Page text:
A virtual, visual and acoustic memorial project dedicated to UK health and care workers who have died in the Covid-19 pandemic.

Composed by Howard Goodall CBE and commissioned by the London Symphony Chorus, it pays tribute to 122 health and care workers who were among the first to have died from Covid-19.  The text of this new piece is made up entirely of the names of these health and care workers, and when complete, “Never To Forget” will be extended to include all names of those health and care workers who have died by the time of its first live performance.   Currently this stands at over 300 names.

To coincide with the anniversary of the founding of the NHS, the premiere performance will take place online Sunday 5 July at 10.00hrs GMT on https://bit.ly/2B8G5LM  

For a pre-release highlights version please click here:  https://bit.ly/3eKlcVT

In April, the London Symphony Chorus commissioned its patron, composer Howard Goodall CBE, to create a new work which would be a visual and acoustic memorial to those health and care workers who have died as a result of Covid-19.   The names of these workers were taken by the composer from Nursing Notes, a nursing news website ‘run by nurses for nurses’ and it was recorded virtually during lockdown.   One hundred singers from the chorus performed in the recording, alongside members of the London Symphony Orchestra and the composer himself. 

The pandemic has affected us all and there are frontline health and care workers within the chorus.  The chorus wanted to acknowledge and pay tribute to those who have lost their lives caring for others and hope to bring some comfort to the bereaved, by letting them know their loved ones have not been forgotten.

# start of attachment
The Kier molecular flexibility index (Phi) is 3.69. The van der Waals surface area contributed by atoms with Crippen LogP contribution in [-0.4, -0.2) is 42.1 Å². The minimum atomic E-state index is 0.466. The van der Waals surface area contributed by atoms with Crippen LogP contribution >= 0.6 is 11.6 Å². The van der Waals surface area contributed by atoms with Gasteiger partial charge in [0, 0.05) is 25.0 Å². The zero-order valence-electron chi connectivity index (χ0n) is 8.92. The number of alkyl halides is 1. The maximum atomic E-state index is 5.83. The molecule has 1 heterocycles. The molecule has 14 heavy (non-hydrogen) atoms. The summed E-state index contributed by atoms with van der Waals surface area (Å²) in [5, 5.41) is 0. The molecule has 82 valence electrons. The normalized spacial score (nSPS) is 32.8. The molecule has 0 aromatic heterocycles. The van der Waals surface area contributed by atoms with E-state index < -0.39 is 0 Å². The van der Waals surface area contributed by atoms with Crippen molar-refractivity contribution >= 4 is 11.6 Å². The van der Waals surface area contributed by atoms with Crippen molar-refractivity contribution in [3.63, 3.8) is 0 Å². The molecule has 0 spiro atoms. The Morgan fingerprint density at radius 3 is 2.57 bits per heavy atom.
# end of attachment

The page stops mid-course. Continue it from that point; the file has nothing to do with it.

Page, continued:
The London Symphony Chorus will perform the completed piece live and in full, when it is safe to do so and very much hope some of the families and colleagues affected will be able to attend this performance.  The video is a non-commercial recording funded by the chorus and it will be released on YouTube and social media on Sunday 5 July at 10am, to coincide with the anniversary of the founding of the NHS.

Howard Goodall CBE, composer, said:  “Like so many creative artists I have been wanting to respond to the pandemic crisis in a way that would seem appropriate and sensitive to those who have been at the forefront of the struggle and that would demonstrate to them our collective solidarity and gratitude.  The dedication and sacrifice of key health and care workers has been truly humbling.  A choral work, even one that could initially be compiled from singers’ own homes, seemed fitting.  Its text, entirely comprising the names of those nurses, doctors, carers, porters, cleaners, paramedics, ambulance drivers who leave behind mourning families, friends, communities.  Unlike a stone memorial, though, this work will continue to grow and honour its fallen heroes, so the initial virtual recording is made up of the first 122 health and care workers who had died by April 25th of this year.  By the same time in 2021, the piece will be expanded, and a version performed live that has all the names subsequently, tragically, added.”

Simon Halsey CBE, choral director, London Symphony Chorussaid: “We felt that we must do something to acknowledge the extraordinary contribution made by health and care workers at a time of international crisis and this piece offers us a chance to get involved in a meaningful project: one that we hope will enable us, as a music community, to give back something to those affected by the crisis.”

Dr Owen Hanmer, chairman, London Symphony Chorussaid: “It is a tribute to those UK health and care workers who have died from Covid-19.  I am proud to have worked for the NHS, and am grateful to the chorus for their commitment to this project, and for ensuring that music remains a part of our existence in these difficult times.”